debbie, invincible's mom
    Amazon Prime Video

    Debbie really steps it up on the show. In the comics, Debbie is pretty much clueless about Nolan until the moment her son finds out as well. 

    However, in the show, Debbie finds Nolan's incriminating uniform after Damien Darkblood comes snooping around. This discovery really amplifies the emotional impact of the big twist and makes this family drama even more emotional.

    9. Cecil's involvement.

    cecil in a suit and tie
    Amazon Prime Video

    Dear Cecil gets a more expanded role in the show, off rip. His invisible officers and teleporting device are introduced early on, and his involvement in Mark's life is also fast-tracked. Cecil also gets more "chummy" with Mark, Debbie, and Nolan than in the comics, giving him a little more humanity. He even gets a little badass by confronting Nolan himself in an effort to slow him down, something that doesn't play out in the comics.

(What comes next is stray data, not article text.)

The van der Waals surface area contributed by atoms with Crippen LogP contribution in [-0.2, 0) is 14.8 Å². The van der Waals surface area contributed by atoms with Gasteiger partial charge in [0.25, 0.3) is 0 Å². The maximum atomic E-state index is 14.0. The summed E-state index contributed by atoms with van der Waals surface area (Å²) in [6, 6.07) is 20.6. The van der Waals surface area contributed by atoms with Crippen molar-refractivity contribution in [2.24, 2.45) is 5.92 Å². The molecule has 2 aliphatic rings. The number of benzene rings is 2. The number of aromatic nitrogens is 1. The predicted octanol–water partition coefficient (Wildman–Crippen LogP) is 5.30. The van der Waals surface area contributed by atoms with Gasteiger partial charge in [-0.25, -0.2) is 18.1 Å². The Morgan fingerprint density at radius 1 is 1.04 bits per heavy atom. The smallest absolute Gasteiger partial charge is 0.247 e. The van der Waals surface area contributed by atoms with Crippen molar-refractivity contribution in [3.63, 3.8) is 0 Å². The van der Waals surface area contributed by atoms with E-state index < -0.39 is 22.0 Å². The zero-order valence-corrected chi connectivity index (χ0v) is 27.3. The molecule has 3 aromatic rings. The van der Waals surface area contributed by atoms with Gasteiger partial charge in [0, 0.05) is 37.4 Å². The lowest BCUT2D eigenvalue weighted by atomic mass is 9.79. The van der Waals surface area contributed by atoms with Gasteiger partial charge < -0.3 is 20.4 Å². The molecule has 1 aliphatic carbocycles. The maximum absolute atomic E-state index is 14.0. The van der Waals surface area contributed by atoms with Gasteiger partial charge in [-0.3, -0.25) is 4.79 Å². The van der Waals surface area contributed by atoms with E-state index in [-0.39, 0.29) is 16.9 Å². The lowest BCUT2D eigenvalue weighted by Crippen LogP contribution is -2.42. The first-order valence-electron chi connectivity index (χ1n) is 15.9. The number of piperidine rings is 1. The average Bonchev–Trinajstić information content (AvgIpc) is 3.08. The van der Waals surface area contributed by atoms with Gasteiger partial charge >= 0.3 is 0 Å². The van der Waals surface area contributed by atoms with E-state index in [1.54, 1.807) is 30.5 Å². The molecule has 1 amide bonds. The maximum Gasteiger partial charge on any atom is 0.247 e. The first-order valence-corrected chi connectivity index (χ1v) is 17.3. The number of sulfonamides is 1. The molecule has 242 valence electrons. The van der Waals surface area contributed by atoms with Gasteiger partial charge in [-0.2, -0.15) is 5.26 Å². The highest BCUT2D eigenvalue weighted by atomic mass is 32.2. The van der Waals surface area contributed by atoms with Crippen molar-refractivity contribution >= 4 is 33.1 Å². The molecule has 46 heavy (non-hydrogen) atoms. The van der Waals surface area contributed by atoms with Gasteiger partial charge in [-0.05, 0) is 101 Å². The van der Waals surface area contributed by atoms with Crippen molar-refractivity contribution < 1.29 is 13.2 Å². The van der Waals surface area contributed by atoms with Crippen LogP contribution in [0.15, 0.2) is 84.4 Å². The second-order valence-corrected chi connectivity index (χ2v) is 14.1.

10. Mark, Amber, and Eve's love for one another.

    two women
    Amazon Prime Video

    The show is building up Mark and Eve's future relationship in a much more concrete manner. The duo even get some time to fight Doc Seismic together as a team, leading to deep conversations and obvious low-level flirtation. The comic doesn't do as good of a job really fleshing out their budding love and admiration as well as the show is doing it now.

    Amber also is getting some expanded screentime and more self-worth. The Amber from the comics is less of a strong personality, and she is actually happy when Mark tells her he is Invincible. However, in the show, we see Amber figure out Mark's secret on her own while holding him accountable for lying to her. It gives her more of a defined and strong role, like Debbie is for Nolan. Somebody has to remind these heroes of their humanity.

    This love triangle is bound to play out a little differently in the show than in the comics.

    What have you noticed about Invincible that's different than in the comics? Let us know in the comments below.